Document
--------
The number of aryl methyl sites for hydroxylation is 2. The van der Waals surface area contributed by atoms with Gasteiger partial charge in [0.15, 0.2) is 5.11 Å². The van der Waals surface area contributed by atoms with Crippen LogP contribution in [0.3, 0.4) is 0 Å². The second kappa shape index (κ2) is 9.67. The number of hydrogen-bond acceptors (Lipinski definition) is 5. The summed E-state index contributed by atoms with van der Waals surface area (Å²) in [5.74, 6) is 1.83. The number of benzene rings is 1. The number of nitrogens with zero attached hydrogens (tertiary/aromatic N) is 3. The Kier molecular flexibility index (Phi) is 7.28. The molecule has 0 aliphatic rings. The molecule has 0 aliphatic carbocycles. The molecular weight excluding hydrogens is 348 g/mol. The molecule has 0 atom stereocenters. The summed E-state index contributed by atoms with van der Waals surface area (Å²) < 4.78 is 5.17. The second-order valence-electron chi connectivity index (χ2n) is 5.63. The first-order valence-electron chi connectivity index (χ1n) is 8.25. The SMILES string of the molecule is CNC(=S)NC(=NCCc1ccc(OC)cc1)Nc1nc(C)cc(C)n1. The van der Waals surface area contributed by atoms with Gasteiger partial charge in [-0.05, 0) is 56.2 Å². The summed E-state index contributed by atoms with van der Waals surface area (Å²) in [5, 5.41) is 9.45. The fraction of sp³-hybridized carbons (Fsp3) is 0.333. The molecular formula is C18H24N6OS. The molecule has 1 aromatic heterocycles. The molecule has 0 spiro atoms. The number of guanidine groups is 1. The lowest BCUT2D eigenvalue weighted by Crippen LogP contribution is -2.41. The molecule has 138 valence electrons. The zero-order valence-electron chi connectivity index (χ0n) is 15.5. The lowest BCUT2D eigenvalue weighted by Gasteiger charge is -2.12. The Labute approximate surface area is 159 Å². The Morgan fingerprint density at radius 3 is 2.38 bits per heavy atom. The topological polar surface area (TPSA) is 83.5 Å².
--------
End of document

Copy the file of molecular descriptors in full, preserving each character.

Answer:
The number of aryl methyl sites for hydroxylation is 2. The van der Waals surface area contributed by atoms with Gasteiger partial charge in [0.15, 0.2) is 5.11 Å². The van der Waals surface area contributed by atoms with Crippen LogP contribution in [0.3, 0.4) is 0 Å². The second kappa shape index (κ2) is 9.67. The number of hydrogen-bond acceptors (Lipinski definition) is 5. The summed E-state index contributed by atoms with van der Waals surface area (Å²) in [5.74, 6) is 1.83. The number of benzene rings is 1. The number of nitrogens with zero attached hydrogens (tertiary/aromatic N) is 3. The Kier molecular flexibility index (Phi) is 7.28. The molecule has 0 aliphatic rings. The molecule has 0 aliphatic carbocycles. The molecular weight excluding hydrogens is 348 g/mol. The molecule has 0 atom stereocenters. The summed E-state index contributed by atoms with van der Waals surface area (Å²) < 4.78 is 5.17. The second-order valence-electron chi connectivity index (χ2n) is 5.63. The first-order valence-electron chi connectivity index (χ1n) is 8.25. The SMILES string of the molecule is CNC(=S)NC(=NCCc1ccc(OC)cc1)Nc1nc(C)cc(C)n1. The van der Waals surface area contributed by atoms with Gasteiger partial charge in [-0.05, 0) is 56.2 Å². The summed E-state index contributed by atoms with van der Waals surface area (Å²) in [5, 5.41) is 9.45. The fraction of sp³-hybridized carbons (Fsp3) is 0.333. The molecular formula is C18H24N6OS. The molecule has 1 aromatic heterocycles. The molecule has 0 spiro atoms. The number of guanidine groups is 1. The lowest BCUT2D eigenvalue weighted by Crippen LogP contribution is -2.41. The molecule has 138 valence electrons. The zero-order valence-electron chi connectivity index (χ0n) is 15.5. The lowest BCUT2D eigenvalue weighted by Gasteiger charge is -2.12. The Labute approximate surface area is 159 Å². The Morgan fingerprint density at radius 3 is 2.38 bits per heavy atom. The topological polar surface area (TPSA) is 83.5 Å².